By Sherrie Li
By Falling James
By Amanda Lewis
By Amy Nicholson
By Amy Nicholson
By Jennifer Swann
By Scott Foundas
By Sherrie Li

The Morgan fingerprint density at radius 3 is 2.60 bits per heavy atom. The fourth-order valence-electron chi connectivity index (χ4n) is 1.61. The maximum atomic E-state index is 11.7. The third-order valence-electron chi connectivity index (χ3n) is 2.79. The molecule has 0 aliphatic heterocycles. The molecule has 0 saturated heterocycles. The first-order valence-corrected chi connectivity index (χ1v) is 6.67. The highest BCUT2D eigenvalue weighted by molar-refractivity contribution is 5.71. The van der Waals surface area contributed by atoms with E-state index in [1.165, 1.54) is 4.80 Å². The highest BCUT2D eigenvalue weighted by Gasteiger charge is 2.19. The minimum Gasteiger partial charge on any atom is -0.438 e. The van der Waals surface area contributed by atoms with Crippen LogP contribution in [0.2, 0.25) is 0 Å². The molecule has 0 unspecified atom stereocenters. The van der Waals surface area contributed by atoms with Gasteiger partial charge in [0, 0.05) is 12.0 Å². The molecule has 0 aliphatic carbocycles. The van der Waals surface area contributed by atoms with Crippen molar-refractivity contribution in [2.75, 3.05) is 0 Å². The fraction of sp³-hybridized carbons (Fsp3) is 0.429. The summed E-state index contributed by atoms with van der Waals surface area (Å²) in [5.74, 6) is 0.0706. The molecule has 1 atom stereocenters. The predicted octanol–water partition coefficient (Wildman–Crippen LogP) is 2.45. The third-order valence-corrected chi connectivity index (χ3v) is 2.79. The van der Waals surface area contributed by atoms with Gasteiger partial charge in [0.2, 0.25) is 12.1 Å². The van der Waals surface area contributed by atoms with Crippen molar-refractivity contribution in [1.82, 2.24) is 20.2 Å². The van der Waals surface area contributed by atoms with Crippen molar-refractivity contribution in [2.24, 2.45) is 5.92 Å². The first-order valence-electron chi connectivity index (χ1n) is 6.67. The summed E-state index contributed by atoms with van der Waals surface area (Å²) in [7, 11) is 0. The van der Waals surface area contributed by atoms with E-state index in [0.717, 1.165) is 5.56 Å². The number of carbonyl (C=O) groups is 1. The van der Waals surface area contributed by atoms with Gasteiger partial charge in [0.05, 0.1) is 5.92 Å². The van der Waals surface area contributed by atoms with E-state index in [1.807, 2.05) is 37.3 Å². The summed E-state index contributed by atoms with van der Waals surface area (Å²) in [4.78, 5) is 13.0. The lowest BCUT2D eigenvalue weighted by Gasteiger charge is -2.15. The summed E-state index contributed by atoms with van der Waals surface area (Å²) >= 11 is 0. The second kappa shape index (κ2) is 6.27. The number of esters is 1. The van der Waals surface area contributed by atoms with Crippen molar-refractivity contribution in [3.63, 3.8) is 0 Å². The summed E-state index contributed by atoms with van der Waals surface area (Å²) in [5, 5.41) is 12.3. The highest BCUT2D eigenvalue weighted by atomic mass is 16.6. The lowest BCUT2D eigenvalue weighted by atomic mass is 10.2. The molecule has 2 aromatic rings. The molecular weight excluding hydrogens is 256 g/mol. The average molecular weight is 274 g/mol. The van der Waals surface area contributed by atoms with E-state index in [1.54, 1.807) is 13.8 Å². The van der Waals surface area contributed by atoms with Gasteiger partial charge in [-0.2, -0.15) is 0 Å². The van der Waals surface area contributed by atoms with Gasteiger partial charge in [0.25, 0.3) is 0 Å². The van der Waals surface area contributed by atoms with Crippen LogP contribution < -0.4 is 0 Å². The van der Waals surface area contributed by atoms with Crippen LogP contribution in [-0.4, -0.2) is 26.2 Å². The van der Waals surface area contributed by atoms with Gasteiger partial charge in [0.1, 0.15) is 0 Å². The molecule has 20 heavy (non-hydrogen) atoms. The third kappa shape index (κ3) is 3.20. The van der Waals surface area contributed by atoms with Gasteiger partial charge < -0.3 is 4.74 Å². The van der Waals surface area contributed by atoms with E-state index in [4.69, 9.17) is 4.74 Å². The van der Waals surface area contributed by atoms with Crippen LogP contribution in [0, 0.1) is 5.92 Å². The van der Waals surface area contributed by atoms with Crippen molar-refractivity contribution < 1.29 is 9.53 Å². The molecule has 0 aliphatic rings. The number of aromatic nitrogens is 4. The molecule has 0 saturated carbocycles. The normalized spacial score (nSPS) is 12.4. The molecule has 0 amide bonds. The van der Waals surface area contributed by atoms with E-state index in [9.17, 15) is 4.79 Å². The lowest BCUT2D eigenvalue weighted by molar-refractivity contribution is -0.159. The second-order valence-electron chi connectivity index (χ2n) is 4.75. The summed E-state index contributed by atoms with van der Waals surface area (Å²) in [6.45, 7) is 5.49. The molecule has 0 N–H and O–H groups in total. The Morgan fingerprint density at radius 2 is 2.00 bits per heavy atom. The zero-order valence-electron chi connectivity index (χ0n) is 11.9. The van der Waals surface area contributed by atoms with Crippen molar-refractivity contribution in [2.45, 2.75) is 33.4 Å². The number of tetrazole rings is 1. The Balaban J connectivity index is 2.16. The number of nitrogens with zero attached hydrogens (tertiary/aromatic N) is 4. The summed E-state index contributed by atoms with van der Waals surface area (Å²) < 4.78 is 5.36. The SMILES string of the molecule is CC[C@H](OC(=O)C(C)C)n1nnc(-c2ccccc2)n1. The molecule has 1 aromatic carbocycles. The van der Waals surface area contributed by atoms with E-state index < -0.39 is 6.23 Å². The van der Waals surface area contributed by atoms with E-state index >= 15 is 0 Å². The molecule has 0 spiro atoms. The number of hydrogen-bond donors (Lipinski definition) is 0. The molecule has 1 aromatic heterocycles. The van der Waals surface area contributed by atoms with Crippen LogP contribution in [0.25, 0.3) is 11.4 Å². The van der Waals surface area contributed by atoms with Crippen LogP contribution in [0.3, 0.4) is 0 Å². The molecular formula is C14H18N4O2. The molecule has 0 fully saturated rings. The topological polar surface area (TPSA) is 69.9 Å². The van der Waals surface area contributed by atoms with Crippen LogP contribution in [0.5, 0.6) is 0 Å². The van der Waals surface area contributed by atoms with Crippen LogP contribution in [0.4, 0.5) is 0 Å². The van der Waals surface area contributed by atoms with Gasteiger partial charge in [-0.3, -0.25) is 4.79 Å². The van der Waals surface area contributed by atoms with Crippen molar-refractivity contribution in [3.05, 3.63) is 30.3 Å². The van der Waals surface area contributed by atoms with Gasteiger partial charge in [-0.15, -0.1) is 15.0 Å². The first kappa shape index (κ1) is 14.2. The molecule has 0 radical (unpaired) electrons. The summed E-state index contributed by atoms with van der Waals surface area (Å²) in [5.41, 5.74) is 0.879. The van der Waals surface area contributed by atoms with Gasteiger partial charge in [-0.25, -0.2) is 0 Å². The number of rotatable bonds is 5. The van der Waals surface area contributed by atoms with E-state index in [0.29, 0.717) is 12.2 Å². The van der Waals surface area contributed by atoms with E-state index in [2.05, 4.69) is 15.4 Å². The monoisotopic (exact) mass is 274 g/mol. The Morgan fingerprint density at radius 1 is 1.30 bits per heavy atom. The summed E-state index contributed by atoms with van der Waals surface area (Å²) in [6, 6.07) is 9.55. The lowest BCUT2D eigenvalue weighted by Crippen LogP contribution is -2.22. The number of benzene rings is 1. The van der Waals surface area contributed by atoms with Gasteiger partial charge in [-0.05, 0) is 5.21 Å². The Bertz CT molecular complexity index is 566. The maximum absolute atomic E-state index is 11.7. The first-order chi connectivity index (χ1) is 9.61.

Photo by David Hume KennerlyAlthough the ubiquitous billboards for FX’s new series Over There might remind you of superinspirational Army recruitment ads, the show itself probably won’t solve the Army’s current recruitment slump, despite making the highest-rated debut in the network’s history last week. Focusing on an eight-person unit of combat “virgins” dropped into Iraq, the ambitious wartime series manages to convey the waning enthusiasm of a war effort that has lost one motivation after another. When Bo Rider, the sweet-faced, corn-fed quarterback from Texas (played by 24-year-old Josh Henderson) gushes to his new colleagues that he “loves the Army,” he’s met with a wall of tired faces. “No shit,” a hardened soldier replies. The other privates rounding out the squad hail from a melting pot of ethnic and religious backgrounds and seem to have landed in Iraq reluctantly during times of personal crisis. There’s a mother leaving behind a newborn and husband, a failed choir singer signing up in a moment of weakness, and an Ivy League graduate who calls himself “Dim” for ending up in the military. Saddled with the thankless task of leading this band of tenderfoots is Sergeant Chris “Scream” Silas, played by ER veteran Erik Palladino.Silas resents the rampant mismanagement that has extended his stay another 90 days and saddled him with a dangerously inexperienced squad. Nostalgic for the glory days of real combat, he’s almost crippled by the changing tactics of a war fought increasingly with images rather than bullets, with technology rather than risk. He bemoans the elitism allowing a general 75 miles away to give whimsical orders, while he spends sleepless nights in a relentless crossfire. Eventually, the frustration comes out in the form of internecine conflict. The sergeant fights with his own lieutenant, and the recruits turn on one another as often as they help each other out. Over There performs the singular balancing act of managing to always say two things at once, politically or otherwise. The show’s violence is exaggerated, almost digital, when the troops gun down Arab insurgents (which immediately reminded me of the shoot-’em-up Sega arcade game House of the Dead), but turns visceral and horrific when a popular character suffers a life-altering injury. During a charge on enemy positions, Silas asks the honey-voiced Avery “Angel” King to improvise a “killing song.” In the aftermath, however, the soldiers individually grapple with the death strewn about the battlefield. The Ivy Leaguer, Frank “Dim” Dumphy, somberly reflects with sound bites from his conscience (“we’re thrilled to kill each other... we’re savages... and war is what unmasks us”). “Doublewide” seems to flutter her lips in prayer over one of the slain, while the Lynndie England–like Brenda “Mrs. B” Mitchell curiously crushes the splayed hand of a dead aggressor under her boot. Over There’s directors make sure to show what the polished media haven’t: the eyes, tears and limbs of maimed Iraqis, some strategically fair-skinned and blue-eyed to make American sympathy easier (or at least quicker). “We can give you a powerful, gut-wrenching experience that the news can’t,” says Chris Gerolmo, the show’s co-creator and writer. “What people are desensitized to is news coverage of the war, but in Over There you’ll feel it.” Proclaiming an apolitical agenda, the brains behind the show nevertheless explore (without much apprehension) the internal politics of Army life, exposing the sometimes-ugly underpinnings of gender and race. Female more so than male blunders endanger the unit, and the women in the battle arena are often referred to as burdens on the performance of the group. On the issue of race, the show editorializes with even greater urgency. When the educated “Dim” and the inner-city Maurice “Smoke” Williams have an altercation about civilization and manners, it’s really Cornell versus Compton. With special irony, a prominent militant sheltered by the Iraqis is bound and roughed up by Compton’s “Smoke,” relishing his moment in the cop’s shoes for once. Depersonalized and then humanized in a bewildering back-and-forth, the show’s Arab characters gain our trust only to break it again. That is, except for Tariq Nassiri (subtly played by Iranian actor Omid Abtahi, who learned Iraqi dialect for the role), an Arab-American soldier who defies his colleagues’ suspicions but inflames those of other Arabs he meets. Abtahi, who played a less Arab-sympathetic role on Fox’s 24 last season, says he jumped at the chance when he got wind of a positive Arab-American role being cast for Over There. That his older brother served a six-year stint in the military made him “want the role more than any other [he’d] auditioned for.” One of the show’s most heated dynamics develops between an Arab prisoner played by Egyptian actor Rami Malek and Abtahi, who translates for a ruthless interrogator. Though the Arabs from East and West end up coming to blows, Abtahi remarks that the show does a “good job humanizing some of the Iraqi characters,” adding that “you get to know the prisoner’s emotional side, and you even start to love him.” Nassiri nevertheless exhibits some character traits that will surprise anyone with a sense of the Arab world, saying the region is 500 years behind the West (when 500 years ago, the positions were reversed, something even a street beggar in Damascus would brag about). And he harbors a curious view of jihad in Iraq (announcing in one of the show’s more incredible moments that it means to Muslims what Woodstock meant to the hippies). Private “Dim” sardonically concludes that Nassiri doesn’t seem to have “a substantial cultural affinity with [his] Arab brethren.”The Armenian-Italian Palladino plays another man whose nuances captivate. He describes Sergeant Scream — the ambiguously ethnic ringleader of the sometimes-discordant squad — as “the guy driving the car with the kids in the back bickering.”“Whether it’s racial tension or religion, all that stuff for him just gets in the way. If it puts chinks in the armor, then it becomes a problem,” says Palladino. “I don’t think [my character] is the kind of guy whose brain works in a political way. That’s a very different thing for him. His objective is to fight.” In one sense a terrifying disciplinarian, the parental Silas is also, as Palladino puts it, “filled with an overwhelming sense of responsibility for his men.” Though he believes in the “rigid structure in which they were taught,” experience tells him “there are choices you have to make that don’t go along with a direct order.” While Palladino’s character may be beyond politics, and Over There may claim no blue or red allegiance, the show is inevitably political just by context. Try as it may to tiptoe through the minefields of whether or not the Iraqi adventure is justified, Over There reminds us in ways the bloodless news often doesn’t that what’s going on over there is hell — regardless. Palladino recalls that at a recent screening for members of the Marines and the Army, one soldier said, “If it takes a TV show to enlighten people, then so be it.” Then, the actor pauses for a moment to consider the implications of working on a show that may be more real than the news. “What a rare opportunity,” he says. OVER THERE | FX | Wednesdays, 10 p.m.